When I was 14 years old, I adhered to an ultra-apologetic feminism. I was the kind of “feminist” that always explained to boys and skeptics that feminism was for everyone. I constantly reminded people that feminists aren’t just bra-burners and that misandry isn’t real.
My feminism at 14 was the kind of feminism that has become extremely prevalent in mainstream media. We now live in an age in which masses of people are declaring themselves feminists, and those who do not do so are often shunned. While I should be happy that more people, especially young women, are opening themselves up to the magic of feminism and gender empowerment, I find myself angry. I’m angry because this wave that we are in now is a wave populated by ultra-apologetic feminists like 14-year-old Sophie.
A lot of mainstream feminism focuses on the notion that feminism isn’t scary and should be accessible to everyone. It’s a feminism that is one size fits all, one which fits nicely into everyone’s projected agenda: You can be a cool dude and be all about gender equality while not necessarily being all about visibility for trans women. You can walk a slut walk while living under the guise that Muslim women who practice purdah are oppressing themselves.
With everyone jumping on the feminist bandwagon, it is easy to become extremely frustrated by the factions in the movement. People who want to get stuff done often get labeled as extremists. Saying you hate men is the antithesis of mainstream feminism because mainstream feminism believes in equality regardless of gender.
To hate men, though, is to hate the system of oppression women and people of all other genders face every day. Man-hating is about solidarity. Yet man-hating sounds horrifying. It does not mean that men are inherently evil. Not even in the slightest. What it does mean, and I will reiterate here, is that men are the patriarchy, and the patriarchy is the ultimate cause of oppression.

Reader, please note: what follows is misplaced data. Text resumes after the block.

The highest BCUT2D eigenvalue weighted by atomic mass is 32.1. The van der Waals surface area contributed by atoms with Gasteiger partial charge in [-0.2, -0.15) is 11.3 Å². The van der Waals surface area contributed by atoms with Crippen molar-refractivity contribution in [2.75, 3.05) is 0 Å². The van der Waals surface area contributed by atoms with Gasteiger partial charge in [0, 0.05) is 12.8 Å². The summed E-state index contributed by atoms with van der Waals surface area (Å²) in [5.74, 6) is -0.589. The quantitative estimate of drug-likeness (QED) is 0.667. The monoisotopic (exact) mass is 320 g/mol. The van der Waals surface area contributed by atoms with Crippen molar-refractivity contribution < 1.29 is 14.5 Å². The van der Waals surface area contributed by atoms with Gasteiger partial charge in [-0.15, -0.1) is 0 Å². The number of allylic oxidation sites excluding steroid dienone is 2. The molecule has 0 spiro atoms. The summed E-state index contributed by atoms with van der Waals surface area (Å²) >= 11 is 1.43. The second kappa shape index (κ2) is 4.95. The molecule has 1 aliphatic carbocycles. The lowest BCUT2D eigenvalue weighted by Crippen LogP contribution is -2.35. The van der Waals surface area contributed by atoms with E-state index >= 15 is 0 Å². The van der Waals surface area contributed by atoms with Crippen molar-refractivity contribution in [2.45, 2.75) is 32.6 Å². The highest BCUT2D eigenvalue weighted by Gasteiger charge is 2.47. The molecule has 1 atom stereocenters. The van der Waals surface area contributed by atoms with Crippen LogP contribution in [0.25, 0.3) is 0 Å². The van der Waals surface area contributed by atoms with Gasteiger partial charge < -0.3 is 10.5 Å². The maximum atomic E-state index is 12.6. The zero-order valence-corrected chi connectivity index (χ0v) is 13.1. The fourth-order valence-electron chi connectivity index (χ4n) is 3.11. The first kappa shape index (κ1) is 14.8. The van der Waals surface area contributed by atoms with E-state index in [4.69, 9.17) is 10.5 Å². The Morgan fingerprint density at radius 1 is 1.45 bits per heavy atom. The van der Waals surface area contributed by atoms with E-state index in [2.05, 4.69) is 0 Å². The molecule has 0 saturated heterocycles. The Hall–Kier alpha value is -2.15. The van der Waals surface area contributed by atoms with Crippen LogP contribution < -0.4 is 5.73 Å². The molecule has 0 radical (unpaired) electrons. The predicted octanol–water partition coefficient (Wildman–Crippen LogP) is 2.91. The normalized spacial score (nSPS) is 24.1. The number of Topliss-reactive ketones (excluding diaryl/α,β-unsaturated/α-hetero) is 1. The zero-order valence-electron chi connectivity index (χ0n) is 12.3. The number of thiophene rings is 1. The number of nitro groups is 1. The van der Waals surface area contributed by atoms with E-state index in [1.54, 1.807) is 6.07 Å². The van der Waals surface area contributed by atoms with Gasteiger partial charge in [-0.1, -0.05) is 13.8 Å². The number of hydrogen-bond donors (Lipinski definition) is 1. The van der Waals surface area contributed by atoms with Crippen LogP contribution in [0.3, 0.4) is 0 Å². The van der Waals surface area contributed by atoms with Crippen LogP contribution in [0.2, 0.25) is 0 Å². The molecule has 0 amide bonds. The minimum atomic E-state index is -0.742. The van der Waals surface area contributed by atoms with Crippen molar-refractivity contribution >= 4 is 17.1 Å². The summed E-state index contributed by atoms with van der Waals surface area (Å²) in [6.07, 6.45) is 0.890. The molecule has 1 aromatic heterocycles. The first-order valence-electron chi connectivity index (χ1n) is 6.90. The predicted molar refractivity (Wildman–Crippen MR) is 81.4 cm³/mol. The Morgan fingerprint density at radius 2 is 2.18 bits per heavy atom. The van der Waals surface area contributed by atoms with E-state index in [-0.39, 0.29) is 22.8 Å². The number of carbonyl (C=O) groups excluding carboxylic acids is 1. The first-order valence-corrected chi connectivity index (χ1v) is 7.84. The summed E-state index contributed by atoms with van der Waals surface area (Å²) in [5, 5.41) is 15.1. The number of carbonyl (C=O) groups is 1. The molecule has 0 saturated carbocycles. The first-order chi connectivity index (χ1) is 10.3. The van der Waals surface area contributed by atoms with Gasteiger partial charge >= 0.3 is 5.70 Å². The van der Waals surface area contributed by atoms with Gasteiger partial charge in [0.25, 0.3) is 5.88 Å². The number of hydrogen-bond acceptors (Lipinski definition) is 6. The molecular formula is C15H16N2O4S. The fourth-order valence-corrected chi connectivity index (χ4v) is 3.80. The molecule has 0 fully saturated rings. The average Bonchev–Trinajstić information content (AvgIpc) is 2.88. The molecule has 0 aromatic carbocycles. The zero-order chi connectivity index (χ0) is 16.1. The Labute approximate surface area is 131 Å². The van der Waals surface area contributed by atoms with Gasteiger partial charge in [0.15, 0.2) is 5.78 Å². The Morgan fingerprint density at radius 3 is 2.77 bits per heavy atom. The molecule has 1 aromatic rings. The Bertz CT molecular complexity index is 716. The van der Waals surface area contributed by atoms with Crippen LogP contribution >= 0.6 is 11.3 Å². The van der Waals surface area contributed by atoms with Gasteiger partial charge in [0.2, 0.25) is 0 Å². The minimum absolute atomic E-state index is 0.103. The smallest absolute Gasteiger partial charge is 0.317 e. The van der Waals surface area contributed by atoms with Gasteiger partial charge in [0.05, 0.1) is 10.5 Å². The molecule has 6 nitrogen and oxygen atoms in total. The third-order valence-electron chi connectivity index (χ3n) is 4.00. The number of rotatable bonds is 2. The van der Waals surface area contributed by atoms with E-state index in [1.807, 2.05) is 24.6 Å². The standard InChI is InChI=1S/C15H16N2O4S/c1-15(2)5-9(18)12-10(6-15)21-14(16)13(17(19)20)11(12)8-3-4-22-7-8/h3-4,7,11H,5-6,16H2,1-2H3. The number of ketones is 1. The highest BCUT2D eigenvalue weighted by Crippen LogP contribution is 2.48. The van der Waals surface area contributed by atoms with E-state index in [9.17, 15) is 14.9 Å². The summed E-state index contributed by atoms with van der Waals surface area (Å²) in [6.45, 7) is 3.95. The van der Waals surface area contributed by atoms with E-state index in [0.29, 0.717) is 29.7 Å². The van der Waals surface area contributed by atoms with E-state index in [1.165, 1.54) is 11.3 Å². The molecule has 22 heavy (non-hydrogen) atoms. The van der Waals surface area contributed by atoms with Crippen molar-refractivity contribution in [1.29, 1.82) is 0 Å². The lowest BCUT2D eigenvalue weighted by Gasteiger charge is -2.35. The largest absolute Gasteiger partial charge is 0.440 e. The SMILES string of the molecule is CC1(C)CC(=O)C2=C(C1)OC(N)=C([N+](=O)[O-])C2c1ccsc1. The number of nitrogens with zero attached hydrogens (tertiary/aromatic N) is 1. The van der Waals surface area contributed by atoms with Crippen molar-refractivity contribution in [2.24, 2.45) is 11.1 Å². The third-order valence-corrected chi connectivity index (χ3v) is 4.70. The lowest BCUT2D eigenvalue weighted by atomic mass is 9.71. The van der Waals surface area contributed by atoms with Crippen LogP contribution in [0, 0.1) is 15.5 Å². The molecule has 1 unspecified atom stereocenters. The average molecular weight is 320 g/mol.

We have the right to hate our oppressors. If we adhere to a nice, comfortable feminism, we will not have our demands heard. Making feminism accessible is important, but feminism is an ideological and political movement. It’s about vocalizing our goals and trying to accomplish them through protest. Feminism prioritizes particular issues just like any other political movement. For instance, reducing stigma directed at girls with armpit hair may be important, but our agenda needs to focus on taking action in Congress to promote visibility for trans women. Feminism is about changing the fact that the state of Ohio only has eight abortion clinics, and it’s about changing the fact that the largest demographic of women who need abortions live at or below the poverty line. It’s about bringing an end to teenage girls getting shot in the head on school buses in Pakistan. Another major issue with the mainstream movement is that it erases the struggles of women of color and trans people. Feminism under this lens strives for “gender equality,” which is a language that connotes a sort of gender-blindness. The experiences women and men face are extremely different, and the experiences women of color and white women face are extremely different. Feminism should be about highlighting these differences and instead striving for visibility. To be ignorant to the struggles of other people is to take important information out of the equation.
It isn’t enough to post Upworthy videos of women professing their love for their pit hair on Facebook. That is only a tiny little fraction of a mostly Western-centric view of feminism. Nor is it enough to wear a Legalize Gay Marriage T-shirt or to buy TOMS shoes. This kind of mentality makes people feel good about themselves, but it essentially does nothing. Often, in fact, the corporations you’re supporting are damaging and exploitive. Companies like American Apparel and TOMS practice neoliberalism in every sense of the word.
My feminism isn’t here to make you feel nice and comfortable. It is here to scare you and to make you think. It is imperative that we stop trying to woo people over with GIFs of Zooey Deschanel proclaiming that she can “rock a lot of polka dots” (not that there is anything wrong with rocking a lot of dots: I am pretty into this myself ). Instead, we need to start getting stuff done. Feminism is more than girl power and pictures of glittery tampons. I’m ready to start treating feminism as something gritty and complex. We can’t be passive anymore.